Key Terms in this Chapter

Instructional Design (ID): Conventionally, instructional design refers to linear and externally controlled design practice consisting of systematic choices and use of procedures, methods, prescriptions, and devices to bring about effective, efficient, and productive learning. However, in CSCL, “designing” often points to more iterative and cyclical design endeavor, where design activities and procedures integrate collaborative learning theories, technology-enhanced learning environments and diverse actors in a pedagogically relevant way.

Virtual University: Depending on a context, the term points to networked universities or to open and technology-enhanced education at the universities. However, virtual university courses are widely used to support face-to-face education.

Technology-Enhanced Learning Community: Traditionally, the concept of community refers to a group of people bound together with close ties and personal relationships, based typically on a kinship and on reciprocity. More recently, the concept has extended to online environments; its members linked globally by information and communication technologies (ICT). In educational context, community practices take place in technology-enhanced learning environments, where learning processes and learning support are often blended in face-to-face and in online learning environments.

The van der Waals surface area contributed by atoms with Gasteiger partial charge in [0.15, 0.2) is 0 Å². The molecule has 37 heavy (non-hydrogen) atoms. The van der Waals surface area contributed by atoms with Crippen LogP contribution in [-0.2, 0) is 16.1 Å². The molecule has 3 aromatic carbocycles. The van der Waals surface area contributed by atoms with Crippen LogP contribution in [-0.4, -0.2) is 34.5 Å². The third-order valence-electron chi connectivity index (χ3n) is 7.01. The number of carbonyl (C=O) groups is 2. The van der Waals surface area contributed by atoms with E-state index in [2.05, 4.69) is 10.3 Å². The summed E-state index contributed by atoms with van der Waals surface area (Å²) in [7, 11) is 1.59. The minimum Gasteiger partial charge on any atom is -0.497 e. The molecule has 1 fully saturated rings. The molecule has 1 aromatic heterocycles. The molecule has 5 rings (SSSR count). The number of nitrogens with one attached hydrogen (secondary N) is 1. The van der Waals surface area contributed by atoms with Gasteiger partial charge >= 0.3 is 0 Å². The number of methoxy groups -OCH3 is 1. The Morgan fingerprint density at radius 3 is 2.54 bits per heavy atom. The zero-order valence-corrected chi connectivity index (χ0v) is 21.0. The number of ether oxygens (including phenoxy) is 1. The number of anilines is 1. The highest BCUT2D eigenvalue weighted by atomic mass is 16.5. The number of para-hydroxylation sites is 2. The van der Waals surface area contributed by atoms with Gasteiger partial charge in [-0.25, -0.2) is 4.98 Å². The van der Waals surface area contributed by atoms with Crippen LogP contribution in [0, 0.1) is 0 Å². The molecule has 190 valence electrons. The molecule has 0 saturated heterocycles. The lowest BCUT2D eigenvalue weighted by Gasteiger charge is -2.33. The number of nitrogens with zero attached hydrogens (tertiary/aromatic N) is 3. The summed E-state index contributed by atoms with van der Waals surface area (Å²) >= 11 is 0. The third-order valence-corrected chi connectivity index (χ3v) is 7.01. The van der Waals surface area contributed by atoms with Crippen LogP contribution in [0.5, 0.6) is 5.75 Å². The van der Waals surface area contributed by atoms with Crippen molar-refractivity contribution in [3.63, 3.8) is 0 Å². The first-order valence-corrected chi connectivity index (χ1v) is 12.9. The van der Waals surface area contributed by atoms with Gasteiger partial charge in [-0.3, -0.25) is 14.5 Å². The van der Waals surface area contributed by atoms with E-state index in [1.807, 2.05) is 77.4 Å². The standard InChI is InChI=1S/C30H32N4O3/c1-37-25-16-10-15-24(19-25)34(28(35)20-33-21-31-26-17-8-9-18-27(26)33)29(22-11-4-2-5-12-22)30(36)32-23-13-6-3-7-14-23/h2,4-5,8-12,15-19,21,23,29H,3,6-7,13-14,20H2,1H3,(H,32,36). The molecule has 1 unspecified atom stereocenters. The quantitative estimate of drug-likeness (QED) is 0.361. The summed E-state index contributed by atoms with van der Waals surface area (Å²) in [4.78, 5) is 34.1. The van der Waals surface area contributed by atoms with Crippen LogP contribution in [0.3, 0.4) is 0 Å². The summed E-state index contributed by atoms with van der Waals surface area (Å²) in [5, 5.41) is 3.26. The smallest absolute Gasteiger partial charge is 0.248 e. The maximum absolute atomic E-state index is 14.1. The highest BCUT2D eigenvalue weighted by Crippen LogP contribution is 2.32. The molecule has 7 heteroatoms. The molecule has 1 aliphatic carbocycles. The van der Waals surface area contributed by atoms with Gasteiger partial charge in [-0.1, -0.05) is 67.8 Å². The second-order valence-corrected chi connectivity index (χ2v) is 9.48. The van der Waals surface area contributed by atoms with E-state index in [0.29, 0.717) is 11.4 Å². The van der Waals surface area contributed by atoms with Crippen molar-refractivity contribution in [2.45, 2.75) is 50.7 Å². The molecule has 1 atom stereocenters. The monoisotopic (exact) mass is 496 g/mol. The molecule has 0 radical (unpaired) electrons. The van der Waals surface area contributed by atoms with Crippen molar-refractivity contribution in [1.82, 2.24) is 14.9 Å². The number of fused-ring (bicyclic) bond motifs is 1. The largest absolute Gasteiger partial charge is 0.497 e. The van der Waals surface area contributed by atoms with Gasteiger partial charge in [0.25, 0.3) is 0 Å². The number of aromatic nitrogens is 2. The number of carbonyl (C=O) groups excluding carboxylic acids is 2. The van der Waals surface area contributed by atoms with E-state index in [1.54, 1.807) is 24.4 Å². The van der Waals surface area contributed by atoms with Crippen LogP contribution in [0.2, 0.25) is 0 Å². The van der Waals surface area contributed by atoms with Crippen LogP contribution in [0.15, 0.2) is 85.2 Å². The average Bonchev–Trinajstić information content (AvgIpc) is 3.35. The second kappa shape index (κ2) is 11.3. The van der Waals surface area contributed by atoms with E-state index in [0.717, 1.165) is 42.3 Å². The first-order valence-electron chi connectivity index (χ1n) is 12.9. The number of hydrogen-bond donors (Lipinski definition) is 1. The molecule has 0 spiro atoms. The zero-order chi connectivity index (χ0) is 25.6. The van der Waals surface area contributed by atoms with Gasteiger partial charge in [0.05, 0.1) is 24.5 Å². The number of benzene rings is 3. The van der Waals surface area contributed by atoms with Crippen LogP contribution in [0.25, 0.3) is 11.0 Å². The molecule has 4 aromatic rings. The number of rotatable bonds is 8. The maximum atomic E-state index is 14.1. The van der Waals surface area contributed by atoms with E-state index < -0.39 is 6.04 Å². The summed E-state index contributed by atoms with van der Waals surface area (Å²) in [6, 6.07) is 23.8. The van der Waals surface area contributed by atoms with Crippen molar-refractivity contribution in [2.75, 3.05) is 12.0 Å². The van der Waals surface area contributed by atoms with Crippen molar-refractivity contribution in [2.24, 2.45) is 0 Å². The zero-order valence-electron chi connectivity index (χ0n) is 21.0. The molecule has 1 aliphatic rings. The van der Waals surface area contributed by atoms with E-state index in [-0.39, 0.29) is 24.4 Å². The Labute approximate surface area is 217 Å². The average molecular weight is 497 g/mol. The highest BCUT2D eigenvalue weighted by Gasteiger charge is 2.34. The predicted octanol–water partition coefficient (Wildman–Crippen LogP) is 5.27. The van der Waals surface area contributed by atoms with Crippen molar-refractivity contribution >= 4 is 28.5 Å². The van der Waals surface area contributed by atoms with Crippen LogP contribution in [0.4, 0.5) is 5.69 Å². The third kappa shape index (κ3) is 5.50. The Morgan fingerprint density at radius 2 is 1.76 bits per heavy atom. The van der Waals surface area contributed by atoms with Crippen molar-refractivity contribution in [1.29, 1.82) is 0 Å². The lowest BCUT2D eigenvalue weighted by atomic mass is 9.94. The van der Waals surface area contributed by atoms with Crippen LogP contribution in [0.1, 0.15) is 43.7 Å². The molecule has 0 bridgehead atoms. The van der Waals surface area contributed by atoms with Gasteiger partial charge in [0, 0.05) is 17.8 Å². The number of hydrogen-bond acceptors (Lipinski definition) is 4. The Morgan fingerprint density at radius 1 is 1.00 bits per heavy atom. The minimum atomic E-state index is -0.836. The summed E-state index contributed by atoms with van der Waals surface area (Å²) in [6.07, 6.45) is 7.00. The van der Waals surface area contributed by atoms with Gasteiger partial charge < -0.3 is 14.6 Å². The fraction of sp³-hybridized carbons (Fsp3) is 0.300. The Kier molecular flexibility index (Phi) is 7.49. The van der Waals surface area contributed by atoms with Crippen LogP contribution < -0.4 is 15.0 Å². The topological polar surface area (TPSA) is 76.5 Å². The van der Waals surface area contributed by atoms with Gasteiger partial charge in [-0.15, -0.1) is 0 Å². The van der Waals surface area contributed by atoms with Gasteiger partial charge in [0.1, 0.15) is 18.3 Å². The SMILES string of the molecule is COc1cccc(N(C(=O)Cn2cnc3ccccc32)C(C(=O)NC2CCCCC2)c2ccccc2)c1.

Collaboration Script: A detailed and explicit contract between the instructor and the learners, often in a sequence of phases, each phase typically consisting of a set of instructions that prescribe the task, the group composition, the way the task is distributed within and among the groups, the nature of interaction, and the timing. A well-known example of a collaborative script is the “Jigsaw.”

Technology-Enhanced Learning Environment: A (Web-based), designed learning environment where the information and social spaces are explicitly represented. These learning environments may vary from text-based to three-dimensional environments and may integrate various technological tools and pedagogical approaches where face-to-face and online interaction overlaps.

Computer-Supported Collaborative Learning (CSCL): The wide term combines both pedagogical and technological aspects. In CSCL, collaborative learning is supported by the use of different technological tools, from basic e-mail systems to more complex three-dimensional virtual learning environments. The term relies on various socially oriented theories of learning and has been applied from the primary school level to higher education context within various domains.